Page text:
Apparently the security blunder of the weekend goes to the Barack Obama campaign for having XSS vulnerabilities throughout their website. There's no need for me to rehash the story, you can read other articles that describe what happened. My thoughts on the matter are as follows:
I wish the media wouldn't refer to this as "hacking Obama's website" because it's not quite accurate; XSS attacks end users, not the web site itself. Clearly one makes a better headline than the other.
Can people (that's you, security bloggers) stop saying things like "they should have been filtering inputs?" The most effective way to protect against XSS is HTML entity encoding, NOT input validation. Input validation is great and all -- and please continue to use it in general -- but you're going to miss something.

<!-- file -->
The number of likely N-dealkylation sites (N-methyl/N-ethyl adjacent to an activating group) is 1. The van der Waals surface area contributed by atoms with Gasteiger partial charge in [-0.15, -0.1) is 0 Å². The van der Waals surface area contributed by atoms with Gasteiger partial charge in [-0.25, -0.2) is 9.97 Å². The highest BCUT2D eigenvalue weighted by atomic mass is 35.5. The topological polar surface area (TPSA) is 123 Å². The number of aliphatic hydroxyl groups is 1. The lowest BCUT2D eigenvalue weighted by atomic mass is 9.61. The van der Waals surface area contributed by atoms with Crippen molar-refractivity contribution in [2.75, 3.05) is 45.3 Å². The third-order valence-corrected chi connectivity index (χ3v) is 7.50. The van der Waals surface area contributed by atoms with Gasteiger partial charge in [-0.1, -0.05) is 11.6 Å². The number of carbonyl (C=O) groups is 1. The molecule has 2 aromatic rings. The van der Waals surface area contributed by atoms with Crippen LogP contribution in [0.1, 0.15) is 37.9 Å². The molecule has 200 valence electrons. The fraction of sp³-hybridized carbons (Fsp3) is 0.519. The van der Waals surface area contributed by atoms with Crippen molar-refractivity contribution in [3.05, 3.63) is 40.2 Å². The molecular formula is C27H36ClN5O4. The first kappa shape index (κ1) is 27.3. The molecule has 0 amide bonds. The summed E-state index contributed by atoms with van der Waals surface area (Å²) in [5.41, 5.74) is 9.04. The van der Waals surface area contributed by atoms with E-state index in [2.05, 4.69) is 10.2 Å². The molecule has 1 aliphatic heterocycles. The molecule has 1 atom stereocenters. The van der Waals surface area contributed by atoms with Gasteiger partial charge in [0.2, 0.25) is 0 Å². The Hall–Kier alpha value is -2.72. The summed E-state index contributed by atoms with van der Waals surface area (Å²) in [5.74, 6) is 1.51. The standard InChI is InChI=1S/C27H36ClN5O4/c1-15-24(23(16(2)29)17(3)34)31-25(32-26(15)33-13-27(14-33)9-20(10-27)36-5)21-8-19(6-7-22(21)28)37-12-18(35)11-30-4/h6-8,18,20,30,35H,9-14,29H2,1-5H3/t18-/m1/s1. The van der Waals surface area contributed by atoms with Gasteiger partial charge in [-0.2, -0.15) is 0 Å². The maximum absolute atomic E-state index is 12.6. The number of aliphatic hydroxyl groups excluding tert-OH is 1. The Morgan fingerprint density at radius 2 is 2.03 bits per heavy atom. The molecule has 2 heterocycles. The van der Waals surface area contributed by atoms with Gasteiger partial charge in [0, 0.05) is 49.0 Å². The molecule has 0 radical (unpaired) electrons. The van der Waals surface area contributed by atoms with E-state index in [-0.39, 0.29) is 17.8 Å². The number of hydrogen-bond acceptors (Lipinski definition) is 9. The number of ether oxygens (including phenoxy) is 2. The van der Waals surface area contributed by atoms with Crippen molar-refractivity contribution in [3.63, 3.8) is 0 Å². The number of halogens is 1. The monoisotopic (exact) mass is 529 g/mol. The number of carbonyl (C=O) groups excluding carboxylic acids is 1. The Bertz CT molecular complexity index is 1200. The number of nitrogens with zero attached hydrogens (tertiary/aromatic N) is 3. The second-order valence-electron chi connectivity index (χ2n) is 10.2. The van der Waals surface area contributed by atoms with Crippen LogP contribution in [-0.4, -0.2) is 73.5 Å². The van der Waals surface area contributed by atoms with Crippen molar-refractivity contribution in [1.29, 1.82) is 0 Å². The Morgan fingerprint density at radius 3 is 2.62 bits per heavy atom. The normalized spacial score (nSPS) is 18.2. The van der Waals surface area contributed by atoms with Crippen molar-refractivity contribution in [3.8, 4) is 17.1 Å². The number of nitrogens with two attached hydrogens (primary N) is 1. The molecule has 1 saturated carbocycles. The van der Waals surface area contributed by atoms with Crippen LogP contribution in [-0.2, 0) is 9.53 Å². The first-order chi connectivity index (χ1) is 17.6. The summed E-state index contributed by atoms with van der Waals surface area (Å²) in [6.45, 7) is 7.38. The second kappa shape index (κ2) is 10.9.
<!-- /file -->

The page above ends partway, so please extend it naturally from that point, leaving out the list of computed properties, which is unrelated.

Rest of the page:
Why is anybody surprised about this? Did anybody really think that the Obama (or Clinton, or McCain) campaigns would be spending money on web security testing? I guess they might be from now on...
Chris Eng, vice president of research, is responsible for integrating security expertise into CA Veracode’s technology. In addition to helping define and prioritize the security feature set of the CA Veracode service, he consults frequently with customers to discuss and advance their application security initiatives. With over 15 years of experience in application security, Chris brings a wealth of practical expertise to CA Veracode.
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